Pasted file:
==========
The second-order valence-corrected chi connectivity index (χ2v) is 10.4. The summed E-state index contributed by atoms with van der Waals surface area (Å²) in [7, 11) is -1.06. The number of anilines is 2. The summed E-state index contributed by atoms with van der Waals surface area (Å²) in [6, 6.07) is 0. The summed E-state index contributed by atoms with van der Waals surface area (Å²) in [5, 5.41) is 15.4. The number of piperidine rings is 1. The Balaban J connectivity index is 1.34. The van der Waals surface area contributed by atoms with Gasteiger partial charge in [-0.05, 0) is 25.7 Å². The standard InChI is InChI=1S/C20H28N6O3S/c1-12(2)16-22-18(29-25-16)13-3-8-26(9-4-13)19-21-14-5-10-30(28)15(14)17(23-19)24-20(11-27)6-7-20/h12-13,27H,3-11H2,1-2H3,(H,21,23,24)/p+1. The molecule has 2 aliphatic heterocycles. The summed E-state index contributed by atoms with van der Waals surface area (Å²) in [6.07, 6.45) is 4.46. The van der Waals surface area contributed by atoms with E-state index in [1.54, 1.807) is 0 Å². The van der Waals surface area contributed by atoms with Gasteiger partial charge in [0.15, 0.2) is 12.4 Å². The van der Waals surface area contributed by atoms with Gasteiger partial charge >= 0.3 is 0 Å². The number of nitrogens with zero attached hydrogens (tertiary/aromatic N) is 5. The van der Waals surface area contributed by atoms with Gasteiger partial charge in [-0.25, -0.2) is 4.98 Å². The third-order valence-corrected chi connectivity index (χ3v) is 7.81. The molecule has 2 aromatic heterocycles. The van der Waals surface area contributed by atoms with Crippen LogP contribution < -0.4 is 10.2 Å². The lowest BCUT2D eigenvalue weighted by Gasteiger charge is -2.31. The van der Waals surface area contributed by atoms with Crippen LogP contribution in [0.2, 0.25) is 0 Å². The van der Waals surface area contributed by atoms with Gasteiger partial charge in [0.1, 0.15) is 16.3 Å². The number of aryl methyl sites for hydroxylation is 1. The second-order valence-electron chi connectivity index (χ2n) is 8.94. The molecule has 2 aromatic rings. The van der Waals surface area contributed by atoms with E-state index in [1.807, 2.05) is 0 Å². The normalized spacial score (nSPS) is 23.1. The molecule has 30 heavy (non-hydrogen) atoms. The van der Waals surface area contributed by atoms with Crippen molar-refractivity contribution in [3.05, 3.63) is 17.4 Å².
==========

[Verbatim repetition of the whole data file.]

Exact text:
The second-order valence-corrected chi connectivity index (χ2v) is 10.4. The summed E-state index contributed by atoms with van der Waals surface area (Å²) in [7, 11) is -1.06. The number of anilines is 2. The summed E-state index contributed by atoms with van der Waals surface area (Å²) in [6, 6.07) is 0. The summed E-state index contributed by atoms with van der Waals surface area (Å²) in [5, 5.41) is 15.4. The number of piperidine rings is 1. The Balaban J connectivity index is 1.34. The van der Waals surface area contributed by atoms with Gasteiger partial charge in [-0.05, 0) is 25.7 Å². The standard InChI is InChI=1S/C20H28N6O3S/c1-12(2)16-22-18(29-25-16)13-3-8-26(9-4-13)19-21-14-5-10-30(28)15(14)17(23-19)24-20(11-27)6-7-20/h12-13,27H,3-11H2,1-2H3,(H,21,23,24)/p+1. The molecule has 2 aliphatic heterocycles. The summed E-state index contributed by atoms with van der Waals surface area (Å²) in [6.07, 6.45) is 4.46. The van der Waals surface area contributed by atoms with E-state index in [1.54, 1.807) is 0 Å². The van der Waals surface area contributed by atoms with Gasteiger partial charge in [0.15, 0.2) is 12.4 Å². The van der Waals surface area contributed by atoms with Gasteiger partial charge >= 0.3 is 0 Å². The number of nitrogens with zero attached hydrogens (tertiary/aromatic N) is 5. The van der Waals surface area contributed by atoms with Gasteiger partial charge in [-0.25, -0.2) is 4.98 Å². The third-order valence-corrected chi connectivity index (χ3v) is 7.81. The molecule has 2 aromatic heterocycles. The van der Waals surface area contributed by atoms with Crippen LogP contribution < -0.4 is 10.2 Å². The lowest BCUT2D eigenvalue weighted by Gasteiger charge is -2.31. The van der Waals surface area contributed by atoms with Crippen LogP contribution in [0.2, 0.25) is 0 Å². The van der Waals surface area contributed by atoms with Gasteiger partial charge in [0.1, 0.15) is 16.3 Å². The number of aryl methyl sites for hydroxylation is 1. The second-order valence-electron chi connectivity index (χ2n) is 8.94. The molecule has 2 aromatic rings. The van der Waals surface area contributed by atoms with E-state index in [1.807, 2.05) is 0 Å². The normalized spacial score (nSPS) is 23.1. The molecule has 30 heavy (non-hydrogen) atoms. The van der Waals surface area contributed by atoms with Crippen molar-refractivity contribution in [3.05, 3.63) is 17.4 Å².